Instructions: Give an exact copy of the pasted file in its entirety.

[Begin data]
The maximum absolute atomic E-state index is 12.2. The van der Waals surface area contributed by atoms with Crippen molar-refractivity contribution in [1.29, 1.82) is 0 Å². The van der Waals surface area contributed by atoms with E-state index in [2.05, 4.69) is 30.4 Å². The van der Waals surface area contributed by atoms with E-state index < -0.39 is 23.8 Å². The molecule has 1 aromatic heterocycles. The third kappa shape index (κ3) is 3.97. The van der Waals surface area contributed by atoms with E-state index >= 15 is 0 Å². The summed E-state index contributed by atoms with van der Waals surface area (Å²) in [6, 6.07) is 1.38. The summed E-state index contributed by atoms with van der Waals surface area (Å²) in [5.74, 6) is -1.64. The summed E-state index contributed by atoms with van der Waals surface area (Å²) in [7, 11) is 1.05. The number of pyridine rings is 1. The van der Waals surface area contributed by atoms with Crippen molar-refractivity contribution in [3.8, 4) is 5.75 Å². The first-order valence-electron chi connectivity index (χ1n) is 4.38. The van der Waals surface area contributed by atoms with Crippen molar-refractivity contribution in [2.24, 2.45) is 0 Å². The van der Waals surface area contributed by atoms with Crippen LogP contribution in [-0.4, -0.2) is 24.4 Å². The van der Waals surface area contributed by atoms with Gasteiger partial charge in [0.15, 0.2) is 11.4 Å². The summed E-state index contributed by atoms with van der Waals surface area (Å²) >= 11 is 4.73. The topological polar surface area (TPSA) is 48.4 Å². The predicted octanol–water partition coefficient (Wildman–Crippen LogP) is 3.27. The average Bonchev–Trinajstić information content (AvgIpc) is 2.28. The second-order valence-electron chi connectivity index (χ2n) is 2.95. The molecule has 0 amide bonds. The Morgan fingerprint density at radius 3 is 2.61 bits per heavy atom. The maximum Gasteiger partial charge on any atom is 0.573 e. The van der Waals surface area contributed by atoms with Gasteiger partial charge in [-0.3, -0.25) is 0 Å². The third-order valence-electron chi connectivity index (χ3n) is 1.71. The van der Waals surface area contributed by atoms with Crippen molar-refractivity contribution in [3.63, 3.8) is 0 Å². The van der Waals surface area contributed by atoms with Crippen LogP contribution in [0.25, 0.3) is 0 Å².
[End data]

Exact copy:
The maximum absolute atomic E-state index is 12.2. The van der Waals surface area contributed by atoms with Crippen molar-refractivity contribution in [1.29, 1.82) is 0 Å². The van der Waals surface area contributed by atoms with E-state index in [2.05, 4.69) is 30.4 Å². The van der Waals surface area contributed by atoms with E-state index < -0.39 is 23.8 Å². The molecule has 1 aromatic heterocycles. The third kappa shape index (κ3) is 3.97. The van der Waals surface area contributed by atoms with E-state index >= 15 is 0 Å². The summed E-state index contributed by atoms with van der Waals surface area (Å²) in [6, 6.07) is 1.38. The summed E-state index contributed by atoms with van der Waals surface area (Å²) in [5.74, 6) is -1.64. The summed E-state index contributed by atoms with van der Waals surface area (Å²) in [7, 11) is 1.05. The number of pyridine rings is 1. The van der Waals surface area contributed by atoms with Crippen molar-refractivity contribution in [3.8, 4) is 5.75 Å². The first-order valence-electron chi connectivity index (χ1n) is 4.38. The van der Waals surface area contributed by atoms with Crippen molar-refractivity contribution in [2.24, 2.45) is 0 Å². The van der Waals surface area contributed by atoms with Crippen LogP contribution in [-0.4, -0.2) is 24.4 Å². The van der Waals surface area contributed by atoms with Gasteiger partial charge in [0.15, 0.2) is 11.4 Å². The summed E-state index contributed by atoms with van der Waals surface area (Å²) >= 11 is 4.73. The topological polar surface area (TPSA) is 48.4 Å². The predicted octanol–water partition coefficient (Wildman–Crippen LogP) is 3.27. The average Bonchev–Trinajstić information content (AvgIpc) is 2.28. The second-order valence-electron chi connectivity index (χ2n) is 2.95. The molecule has 0 amide bonds. The Morgan fingerprint density at radius 3 is 2.61 bits per heavy atom. The maximum Gasteiger partial charge on any atom is 0.573 e. The van der Waals surface area contributed by atoms with Gasteiger partial charge in [-0.3, -0.25) is 0 Å². The third-order valence-electron chi connectivity index (χ3n) is 1.71. The van der Waals surface area contributed by atoms with Crippen molar-refractivity contribution in [3.63, 3.8) is 0 Å². The van der Waals surface area contributed by atoms with Crippen LogP contribution in [0.25, 0.3) is 0 Å².